Trump campaigned against TPP, warning that it would cost US jobs and comparing it to the North American Free Trade Agreement (NAFTA) signed by President Bill Clinton.
As originally drafted, the Trans-Pacific Partnership was a colossal, multinational trade agreement encompassing 12 countries, who together account for 40% of global GDP and 20% of global trade.
By eliminating some 18,000 tariffs and expanding market access across the Pacific region, the deal’s supporters said, it would create major US export and job opportunities.
The deal also included labor, environmental and intellectual property protections sought by businesses and other groups.
While Trump officially withdrew the US, by far the biggest signatory to the deal, from the TPP Monday, no other country has yet made signs of withdrawing from the partnership.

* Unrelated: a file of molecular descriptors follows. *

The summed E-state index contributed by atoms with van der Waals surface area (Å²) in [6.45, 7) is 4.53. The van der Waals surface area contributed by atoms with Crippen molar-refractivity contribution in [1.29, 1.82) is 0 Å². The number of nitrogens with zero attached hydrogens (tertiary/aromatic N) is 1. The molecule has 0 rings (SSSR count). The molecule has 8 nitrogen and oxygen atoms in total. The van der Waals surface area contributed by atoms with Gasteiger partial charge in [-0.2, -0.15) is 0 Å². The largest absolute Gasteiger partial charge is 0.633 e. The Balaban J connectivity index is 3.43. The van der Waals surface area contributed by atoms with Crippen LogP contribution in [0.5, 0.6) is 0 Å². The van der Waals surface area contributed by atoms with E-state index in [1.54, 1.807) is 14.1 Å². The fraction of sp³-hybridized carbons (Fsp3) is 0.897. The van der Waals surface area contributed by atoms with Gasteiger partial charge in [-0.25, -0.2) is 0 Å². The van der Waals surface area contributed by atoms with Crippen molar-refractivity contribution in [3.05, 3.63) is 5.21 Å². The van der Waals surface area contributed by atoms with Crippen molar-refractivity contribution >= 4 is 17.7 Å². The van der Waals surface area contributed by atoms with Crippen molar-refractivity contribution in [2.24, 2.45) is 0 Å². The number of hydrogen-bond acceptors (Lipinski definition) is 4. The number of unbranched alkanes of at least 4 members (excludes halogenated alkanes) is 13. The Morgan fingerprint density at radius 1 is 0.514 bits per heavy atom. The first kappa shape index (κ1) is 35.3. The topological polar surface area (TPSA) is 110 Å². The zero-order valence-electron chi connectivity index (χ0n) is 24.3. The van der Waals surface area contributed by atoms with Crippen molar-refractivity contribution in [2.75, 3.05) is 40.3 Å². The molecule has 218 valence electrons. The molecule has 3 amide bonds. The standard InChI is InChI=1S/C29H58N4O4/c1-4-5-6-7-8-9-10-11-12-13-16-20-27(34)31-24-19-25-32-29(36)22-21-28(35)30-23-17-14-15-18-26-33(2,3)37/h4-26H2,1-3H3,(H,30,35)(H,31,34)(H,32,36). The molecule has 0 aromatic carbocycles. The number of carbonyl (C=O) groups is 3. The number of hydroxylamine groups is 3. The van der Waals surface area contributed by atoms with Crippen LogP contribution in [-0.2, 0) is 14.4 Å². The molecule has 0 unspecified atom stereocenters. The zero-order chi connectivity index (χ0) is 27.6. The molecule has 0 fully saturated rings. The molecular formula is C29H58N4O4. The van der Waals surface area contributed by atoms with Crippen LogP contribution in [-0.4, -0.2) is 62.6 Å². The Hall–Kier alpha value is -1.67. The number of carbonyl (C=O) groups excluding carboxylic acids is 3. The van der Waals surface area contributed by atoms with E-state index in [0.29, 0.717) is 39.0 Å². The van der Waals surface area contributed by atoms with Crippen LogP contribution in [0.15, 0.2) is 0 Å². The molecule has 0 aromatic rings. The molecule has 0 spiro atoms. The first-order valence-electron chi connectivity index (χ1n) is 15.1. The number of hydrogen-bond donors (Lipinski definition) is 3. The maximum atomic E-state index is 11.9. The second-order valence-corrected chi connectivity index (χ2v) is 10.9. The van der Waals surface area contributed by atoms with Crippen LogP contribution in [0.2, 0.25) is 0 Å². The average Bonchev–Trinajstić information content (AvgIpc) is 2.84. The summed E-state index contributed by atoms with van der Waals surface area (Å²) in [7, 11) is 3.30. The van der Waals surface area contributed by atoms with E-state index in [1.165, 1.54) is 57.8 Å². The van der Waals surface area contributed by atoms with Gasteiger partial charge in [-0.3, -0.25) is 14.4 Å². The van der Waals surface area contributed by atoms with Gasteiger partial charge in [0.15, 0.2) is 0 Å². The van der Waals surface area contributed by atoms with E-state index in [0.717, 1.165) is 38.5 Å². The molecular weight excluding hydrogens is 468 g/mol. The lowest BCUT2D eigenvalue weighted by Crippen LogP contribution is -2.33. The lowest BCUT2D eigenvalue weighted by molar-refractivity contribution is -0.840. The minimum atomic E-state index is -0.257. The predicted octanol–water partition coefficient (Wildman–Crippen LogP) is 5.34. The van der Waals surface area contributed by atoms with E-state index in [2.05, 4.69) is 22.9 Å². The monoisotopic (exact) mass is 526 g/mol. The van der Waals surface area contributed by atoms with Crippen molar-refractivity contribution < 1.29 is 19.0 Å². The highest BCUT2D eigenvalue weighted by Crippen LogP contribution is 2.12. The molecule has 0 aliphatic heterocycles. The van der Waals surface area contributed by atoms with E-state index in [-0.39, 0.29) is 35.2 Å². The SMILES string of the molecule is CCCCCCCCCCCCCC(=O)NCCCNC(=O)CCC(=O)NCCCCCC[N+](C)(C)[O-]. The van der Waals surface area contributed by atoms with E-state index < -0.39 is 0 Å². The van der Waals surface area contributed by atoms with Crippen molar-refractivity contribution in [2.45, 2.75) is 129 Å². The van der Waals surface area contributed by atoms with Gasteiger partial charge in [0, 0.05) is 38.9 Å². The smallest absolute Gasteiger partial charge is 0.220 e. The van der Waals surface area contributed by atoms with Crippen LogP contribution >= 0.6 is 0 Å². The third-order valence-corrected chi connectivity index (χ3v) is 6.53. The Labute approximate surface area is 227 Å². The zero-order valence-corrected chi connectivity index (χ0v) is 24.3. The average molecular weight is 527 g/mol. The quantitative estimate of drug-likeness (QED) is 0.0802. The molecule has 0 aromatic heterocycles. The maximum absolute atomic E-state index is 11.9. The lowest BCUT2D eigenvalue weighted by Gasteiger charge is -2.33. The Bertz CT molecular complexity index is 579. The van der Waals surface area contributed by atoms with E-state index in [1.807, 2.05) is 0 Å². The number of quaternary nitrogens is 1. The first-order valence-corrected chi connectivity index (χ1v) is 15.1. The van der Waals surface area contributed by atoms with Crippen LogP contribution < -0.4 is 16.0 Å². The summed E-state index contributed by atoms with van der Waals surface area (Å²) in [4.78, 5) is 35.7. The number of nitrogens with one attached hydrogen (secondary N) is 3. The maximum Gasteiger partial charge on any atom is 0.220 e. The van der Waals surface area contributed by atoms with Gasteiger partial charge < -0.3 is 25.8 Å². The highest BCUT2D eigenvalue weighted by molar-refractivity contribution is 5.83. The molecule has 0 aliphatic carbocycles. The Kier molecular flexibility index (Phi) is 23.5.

The Regional Comprehensive Economic Partnership (RCEP) is composed of the 10 member states of the Association of Southeast Asian Nations (ASEAN) and six states with which ASEAN has existing free trade agreements.
The deal does not include the US, but both Japan and Australia — signatories to the TPP — are involved. If the RCEP is approved, it would create one of the world’s largest free-trade zones.
The RCEP countries make up 46% of the global population and are worth 24% of global GDP.
However, the deal lacks the protections for labor, human rights and the environment set by the TPP.
So what about NAFTA?
26 January 2017 | 5:33 pm
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